Anticipation could not have been higher as a group of us met at Banbury Station last week to visit nearby Broughton Grange with its famous 'walled garden' created ten years ago by Tom Stuart-Smith. I'd seen the photographs, read T S-S's thinking behind the garden and like everyone else, couldn't wait to see it in the flesh.
Met by the delightful Head Gardener, Andrew, we were let loose on this icon of contemporary garden design. First impressions were as expected; one cannot help but be blown away by the scale of the design and scope of the planting.
This is an astounding garden which will undoubtedly influence other less ambitious gardens (including my own) for years to come. It oozes modernity yet also harks back to the eighteenth century. Money, patronage, and a strong sense of male-ness.
Small niggle: In general I'm a fan of labels as long as they are used discretely. But these are just too in your face and high. Some will get hidden by foliage eventually but those that don't give it the look of a botanical garden. I wonder what T S-S thinks of them? Maybe it's a boy thing...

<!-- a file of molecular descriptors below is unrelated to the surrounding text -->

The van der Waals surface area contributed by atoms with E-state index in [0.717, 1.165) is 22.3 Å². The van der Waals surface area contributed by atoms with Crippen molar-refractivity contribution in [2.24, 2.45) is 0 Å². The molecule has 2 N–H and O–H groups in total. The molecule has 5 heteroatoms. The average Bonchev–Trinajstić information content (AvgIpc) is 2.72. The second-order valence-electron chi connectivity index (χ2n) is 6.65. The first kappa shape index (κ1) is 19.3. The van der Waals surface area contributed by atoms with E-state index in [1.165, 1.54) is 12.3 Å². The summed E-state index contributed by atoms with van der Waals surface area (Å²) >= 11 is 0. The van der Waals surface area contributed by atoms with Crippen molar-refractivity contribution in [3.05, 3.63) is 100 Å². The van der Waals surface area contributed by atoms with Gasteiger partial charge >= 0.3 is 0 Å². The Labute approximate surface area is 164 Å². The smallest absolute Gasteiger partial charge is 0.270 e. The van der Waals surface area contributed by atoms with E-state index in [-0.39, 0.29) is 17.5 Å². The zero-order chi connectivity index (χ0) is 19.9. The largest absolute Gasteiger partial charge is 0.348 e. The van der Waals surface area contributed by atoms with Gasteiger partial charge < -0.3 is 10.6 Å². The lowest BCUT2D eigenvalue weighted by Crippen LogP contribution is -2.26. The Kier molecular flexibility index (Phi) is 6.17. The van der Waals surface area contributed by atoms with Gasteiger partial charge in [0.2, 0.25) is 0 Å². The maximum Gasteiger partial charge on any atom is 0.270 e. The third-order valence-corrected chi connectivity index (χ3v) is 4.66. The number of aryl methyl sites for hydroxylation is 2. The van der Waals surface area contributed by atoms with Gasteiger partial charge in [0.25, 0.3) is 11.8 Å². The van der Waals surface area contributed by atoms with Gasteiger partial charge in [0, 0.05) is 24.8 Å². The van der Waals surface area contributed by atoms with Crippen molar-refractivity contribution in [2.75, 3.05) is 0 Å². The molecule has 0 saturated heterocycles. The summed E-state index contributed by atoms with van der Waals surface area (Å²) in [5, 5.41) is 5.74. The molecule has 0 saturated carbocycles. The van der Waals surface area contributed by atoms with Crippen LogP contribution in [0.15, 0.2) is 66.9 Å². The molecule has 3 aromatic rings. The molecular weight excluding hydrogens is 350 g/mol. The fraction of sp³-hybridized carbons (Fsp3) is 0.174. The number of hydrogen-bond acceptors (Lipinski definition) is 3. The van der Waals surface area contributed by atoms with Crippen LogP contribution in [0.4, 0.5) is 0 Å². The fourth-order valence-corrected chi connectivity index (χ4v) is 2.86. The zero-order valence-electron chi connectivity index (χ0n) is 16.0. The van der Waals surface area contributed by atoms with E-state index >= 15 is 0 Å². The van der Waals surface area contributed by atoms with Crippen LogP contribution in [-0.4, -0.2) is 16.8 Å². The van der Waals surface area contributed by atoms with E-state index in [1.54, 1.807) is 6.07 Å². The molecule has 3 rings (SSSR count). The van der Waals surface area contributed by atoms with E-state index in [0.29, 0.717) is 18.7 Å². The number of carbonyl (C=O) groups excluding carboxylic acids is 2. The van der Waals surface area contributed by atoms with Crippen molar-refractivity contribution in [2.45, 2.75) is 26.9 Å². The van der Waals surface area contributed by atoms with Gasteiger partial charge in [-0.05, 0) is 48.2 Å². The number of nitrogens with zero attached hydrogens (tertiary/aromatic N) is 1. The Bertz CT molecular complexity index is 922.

Of course, Broughton Grange isn't just about the walled garden even though that's what everyone wants to see. There are other areas, an 80-acre arborteum in its infancy, a peat-block ericaceous garden, a stumpery (groan....), a Spring garden walk, a parterre in front of the house which is reassuringly modest for such a grand estate. And I'm delighted that the garden is now open to the public both for groups and for the NGS in high summer (see the Yellow Book for dates).
So did I come away exhilarated or disappointed? A little of both. I still believe it is one of the most influential gardens so far of the 21st century. There are planting combinations galore that I will be copying. But I didn't expect it to be quite so masculine and impersonal. Perhaps I should have done.
Marks out of 20:
Atmosphere 3; Planting 4; Design 4; Upkeep 3
So on to Upton Wold. Where? Yes, that's just what we said. I hadn't heard of it either. Quite a long coach journey brought us to some corrugated barns which did not auger well. But minutes later we were greeted by the ebullient owner, given plant lists and we sensed we were in for something special.
While the estate is enormous, the garden is traditional Cotswolds, divided into various rooms all with a different atmosphere. At the heart of this garden is the owner's astounding collection of walnut trees. While not the most exciting trees to look at, knowing that this collection is probably the best in the world makes it exhilarating. But for me it was the special touches like 'windows' cut into beech hedges, a tunnel made through a yew hedge for chasing grandchildren, and excellent specialist planting throughout that made this garden very special for me. It is only open to groups but is well worth seeking out.
Atmosphere: 5 Planting: 4 Design: 4 Upkeep: 4